Articles | Volume 15, issue 20
Atmos. Chem. Phys., 15, 11773–11788, 2015
Atmos. Chem. Phys., 15, 11773–11788, 2015

Research article 23 Oct 2015

Research article | 23 Oct 2015

Sensitivity analysis of the potential impact of discrepancies in stratosphere–troposphere exchange on inferred sources and sinks of CO2

F. Deng1, D. B. A. Jones1,2, T. W. Walker1, M. Keller1, K. W. Bowman2,3, D. K. Henze4, R. Nassar5, E. A. Kort6, S. C. Wofsy7, K. A. Walker1, A. E. Bourassa8, and D. A. Degenstein8 F. Deng et al.
  • 1Department of Physics, University of Toronto, Toronto, ON, Canada
  • 2Joint Institute for Regional Earth System Science and Engineering, University of California, Los Angeles, CA, USA
  • 3Jet Propulsion Laboratory, California Institute of Technology, Pasadena, CA, USA
  • 4Department of Mechanical Engineering, University of Colorado, Boulder, CO, USA
  • 5Climate Research Division, Environment Canada, Toronto, ON, Canada
  • 6Department of Atmospheric, Oceanic and Space Sciences, University of Michigan, Ann Arbor, MI, USA
  • 7Harvard University, Cambridge, MA, USA
  • 8Institute of Space and Atmospheric Studies, University of Saskatchewan, Saskatoon, Canada

Abstract. The upper troposphere and lower stratosphere (UTLS) represents a transition region between the more dynamically active troposphere and more stably stratified stratosphere. The region is characterized by strong gradients in the distribution of long-lived tracers, whose representation in models is sensitive to discrepancies in transport. We evaluate the GEOS-Chem model in the UTLS using carbon dioxide (CO2) and ozone (O3) observations from the HIAPER (The High-Performance Instrumented Airborne Platform for Environmental Research) Pole-to-Pole Observations (HIPPO) campaign in March 2010. GEOS-Chem CO2/O3 correlation suggests that there is a discrepancy in mixing across the tropopause in the model, which results in an overestimate of CO2 and an underestimate of O3 in the Arctic lower stratosphere. We assimilate stratospheric O3 data from the Optical Spectrograph and InfraRed Imager System (OSIRIS) and use the assimilated O3 fields together with the HIPPO CO2/O3 correlations to obtain an adjustment to the modeled CO2 profile in the Arctic UTLS (primarily between the 320 and 360 K isentropic surfaces). The HIPPO-derived adjustment corresponds to a sink of 0.60 Pg C for March–August 2010 in the Arctic. Imposing this adjustment results in a reduction in the CO2 sinks inferred from GOSAT observations for temperate North America, Europe, and tropical Asia of 19, 13, and 49 %, respectively. Conversely, the inversion increased the source of CO2 from tropical South America by 23 %. We find that the model also underestimates CO2 in the upper tropical and subtropical troposphere. Correcting for the underestimate in the model relative to HIPPO in the tropical upper troposphere leads to a reduction in the source from tropical South America by 77 %, and produces an estimated sink for tropical Asia that is only 19 % larger than the standard inversion (without the imposed source and sink). Globally, the inversion with the Arctic and tropical adjustment produces a sink of −6.64 Pg C, which is consistent with the estimate of −6.65 Pg C in the standard inversion. However, the standard inversion produces a stronger northern land sink by 0.98 Pg C to account for the CO2 overestimate in the high-latitude UTLS, suggesting that this UTLS discrepancy can impact the latitudinal distribution of the inferred sources and sinks. We find that doubling the model resolution from 4° × 5° to 2° × 2.5° enhances the CO2 vertical gradient in the high-latitude UTLS, and reduces the overestimate in CO2 in the extratropical lower stratosphere. Our results illustrate that discrepancies in the CO2 distribution in the UTLS can affect CO2 flux inversions and suggest the need for more careful evaluation of model errors in the UTLS.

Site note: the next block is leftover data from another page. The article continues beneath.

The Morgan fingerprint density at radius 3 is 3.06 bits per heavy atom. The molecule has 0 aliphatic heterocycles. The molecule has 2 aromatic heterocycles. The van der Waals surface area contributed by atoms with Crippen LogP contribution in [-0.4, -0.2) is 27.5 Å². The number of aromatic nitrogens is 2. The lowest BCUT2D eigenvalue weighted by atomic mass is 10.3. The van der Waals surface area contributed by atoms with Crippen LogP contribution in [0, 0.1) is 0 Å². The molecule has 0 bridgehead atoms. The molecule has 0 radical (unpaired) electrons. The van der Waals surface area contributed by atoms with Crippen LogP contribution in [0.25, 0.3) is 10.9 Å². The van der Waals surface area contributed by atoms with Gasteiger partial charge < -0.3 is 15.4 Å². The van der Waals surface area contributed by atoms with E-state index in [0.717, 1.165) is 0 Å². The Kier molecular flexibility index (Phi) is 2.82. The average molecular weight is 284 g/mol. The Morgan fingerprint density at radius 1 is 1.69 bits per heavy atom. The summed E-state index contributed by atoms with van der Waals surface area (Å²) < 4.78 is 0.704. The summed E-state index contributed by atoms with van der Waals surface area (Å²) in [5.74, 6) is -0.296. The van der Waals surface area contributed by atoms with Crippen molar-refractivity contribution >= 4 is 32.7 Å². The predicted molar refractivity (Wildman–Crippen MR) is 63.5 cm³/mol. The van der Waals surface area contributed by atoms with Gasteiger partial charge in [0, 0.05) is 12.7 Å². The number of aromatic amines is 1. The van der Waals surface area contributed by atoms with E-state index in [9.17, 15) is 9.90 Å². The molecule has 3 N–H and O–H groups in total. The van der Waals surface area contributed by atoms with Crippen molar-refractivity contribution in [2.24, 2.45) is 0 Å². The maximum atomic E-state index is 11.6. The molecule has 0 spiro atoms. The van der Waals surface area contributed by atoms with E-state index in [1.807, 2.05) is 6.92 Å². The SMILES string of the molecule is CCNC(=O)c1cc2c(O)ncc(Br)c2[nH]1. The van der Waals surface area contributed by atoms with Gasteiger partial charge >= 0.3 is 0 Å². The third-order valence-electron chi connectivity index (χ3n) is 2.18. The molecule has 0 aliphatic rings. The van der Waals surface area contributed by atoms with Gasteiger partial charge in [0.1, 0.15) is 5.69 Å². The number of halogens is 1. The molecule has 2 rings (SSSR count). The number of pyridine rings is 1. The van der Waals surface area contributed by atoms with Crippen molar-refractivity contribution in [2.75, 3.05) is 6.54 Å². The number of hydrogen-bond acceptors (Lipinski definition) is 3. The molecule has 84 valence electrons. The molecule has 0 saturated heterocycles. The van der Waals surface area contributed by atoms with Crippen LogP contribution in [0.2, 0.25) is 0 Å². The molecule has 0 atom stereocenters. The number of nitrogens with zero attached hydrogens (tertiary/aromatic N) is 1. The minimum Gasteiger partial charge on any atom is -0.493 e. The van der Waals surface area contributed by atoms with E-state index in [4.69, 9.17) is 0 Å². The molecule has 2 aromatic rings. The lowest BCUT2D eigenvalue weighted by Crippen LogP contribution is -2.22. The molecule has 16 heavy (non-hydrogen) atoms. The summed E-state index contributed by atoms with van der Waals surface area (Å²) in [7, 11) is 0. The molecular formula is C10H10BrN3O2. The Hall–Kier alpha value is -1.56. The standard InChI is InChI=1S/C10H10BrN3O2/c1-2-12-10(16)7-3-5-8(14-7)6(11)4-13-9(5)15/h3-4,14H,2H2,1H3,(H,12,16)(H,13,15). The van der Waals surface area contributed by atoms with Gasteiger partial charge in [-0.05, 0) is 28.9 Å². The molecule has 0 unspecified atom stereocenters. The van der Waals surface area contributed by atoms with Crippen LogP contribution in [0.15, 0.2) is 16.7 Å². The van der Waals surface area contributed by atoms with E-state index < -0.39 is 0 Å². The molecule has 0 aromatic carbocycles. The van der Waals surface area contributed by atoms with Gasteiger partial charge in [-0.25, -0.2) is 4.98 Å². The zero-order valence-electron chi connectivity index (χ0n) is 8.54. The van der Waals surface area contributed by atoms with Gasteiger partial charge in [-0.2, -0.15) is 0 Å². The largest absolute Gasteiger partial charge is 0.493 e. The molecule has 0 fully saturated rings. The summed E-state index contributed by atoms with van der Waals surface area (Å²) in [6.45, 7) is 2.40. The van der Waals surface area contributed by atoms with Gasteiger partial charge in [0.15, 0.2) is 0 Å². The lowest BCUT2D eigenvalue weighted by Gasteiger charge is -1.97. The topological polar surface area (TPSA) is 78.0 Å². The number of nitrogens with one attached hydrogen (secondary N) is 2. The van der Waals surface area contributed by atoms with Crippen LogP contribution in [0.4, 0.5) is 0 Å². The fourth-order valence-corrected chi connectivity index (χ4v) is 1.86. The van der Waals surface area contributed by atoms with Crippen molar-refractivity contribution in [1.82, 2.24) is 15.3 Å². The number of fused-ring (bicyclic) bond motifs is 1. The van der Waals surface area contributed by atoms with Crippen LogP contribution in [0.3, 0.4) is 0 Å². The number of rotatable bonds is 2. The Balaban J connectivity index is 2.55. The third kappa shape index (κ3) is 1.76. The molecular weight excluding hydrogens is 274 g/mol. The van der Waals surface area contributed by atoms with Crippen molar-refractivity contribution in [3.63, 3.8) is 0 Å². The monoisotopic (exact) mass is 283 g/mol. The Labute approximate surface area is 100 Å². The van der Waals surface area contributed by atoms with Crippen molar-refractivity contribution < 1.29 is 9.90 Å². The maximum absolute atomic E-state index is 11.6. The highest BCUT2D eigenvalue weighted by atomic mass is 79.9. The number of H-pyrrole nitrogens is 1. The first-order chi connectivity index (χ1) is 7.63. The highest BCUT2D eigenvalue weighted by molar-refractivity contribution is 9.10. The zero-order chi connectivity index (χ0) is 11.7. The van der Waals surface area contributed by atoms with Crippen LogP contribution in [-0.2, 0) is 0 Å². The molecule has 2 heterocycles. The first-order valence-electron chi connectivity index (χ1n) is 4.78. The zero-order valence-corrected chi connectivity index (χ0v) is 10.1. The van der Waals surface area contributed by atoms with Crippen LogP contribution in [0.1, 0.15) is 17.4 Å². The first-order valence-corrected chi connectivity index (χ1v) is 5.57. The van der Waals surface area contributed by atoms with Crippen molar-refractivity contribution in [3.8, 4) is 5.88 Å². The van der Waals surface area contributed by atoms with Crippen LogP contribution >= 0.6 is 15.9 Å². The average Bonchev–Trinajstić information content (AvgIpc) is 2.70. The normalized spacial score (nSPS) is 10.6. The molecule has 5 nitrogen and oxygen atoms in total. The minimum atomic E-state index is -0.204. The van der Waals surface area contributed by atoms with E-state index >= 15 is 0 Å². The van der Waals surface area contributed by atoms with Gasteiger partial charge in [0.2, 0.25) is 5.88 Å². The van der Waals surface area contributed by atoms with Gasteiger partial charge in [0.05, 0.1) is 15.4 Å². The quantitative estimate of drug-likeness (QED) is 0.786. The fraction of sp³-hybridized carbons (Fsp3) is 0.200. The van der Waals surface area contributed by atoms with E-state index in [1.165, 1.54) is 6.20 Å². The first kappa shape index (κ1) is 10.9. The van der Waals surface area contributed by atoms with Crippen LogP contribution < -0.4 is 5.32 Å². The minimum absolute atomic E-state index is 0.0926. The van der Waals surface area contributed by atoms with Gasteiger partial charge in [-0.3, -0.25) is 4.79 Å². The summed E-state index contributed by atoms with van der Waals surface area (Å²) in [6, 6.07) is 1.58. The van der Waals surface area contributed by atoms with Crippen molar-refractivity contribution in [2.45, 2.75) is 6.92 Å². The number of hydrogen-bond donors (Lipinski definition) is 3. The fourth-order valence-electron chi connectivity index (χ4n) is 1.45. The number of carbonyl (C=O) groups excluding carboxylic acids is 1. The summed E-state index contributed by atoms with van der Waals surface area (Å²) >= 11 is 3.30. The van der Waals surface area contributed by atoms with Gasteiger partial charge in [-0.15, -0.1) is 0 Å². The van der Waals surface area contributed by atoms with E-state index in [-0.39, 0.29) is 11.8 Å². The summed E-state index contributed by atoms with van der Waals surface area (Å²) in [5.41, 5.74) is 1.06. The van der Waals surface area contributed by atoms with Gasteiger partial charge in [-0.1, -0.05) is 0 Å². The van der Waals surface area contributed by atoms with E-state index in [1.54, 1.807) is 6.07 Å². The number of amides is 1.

Short summary
The upper troposphere and lower stratosphere (UTLS) is characterized by strong gradients in the distribution of long-lived tracers, which are sensitive to discrepancies in transport in models. We found that our model overestimates CO2 in the polar UTLS through comparison of modeled CO2 with aircraft observations. We then corrected the modeled CO2 and quantified the impact of the correction on the flux estimates using an atmospheric model together with atmospheric CO2 measured from a satellite.
Final-revised paper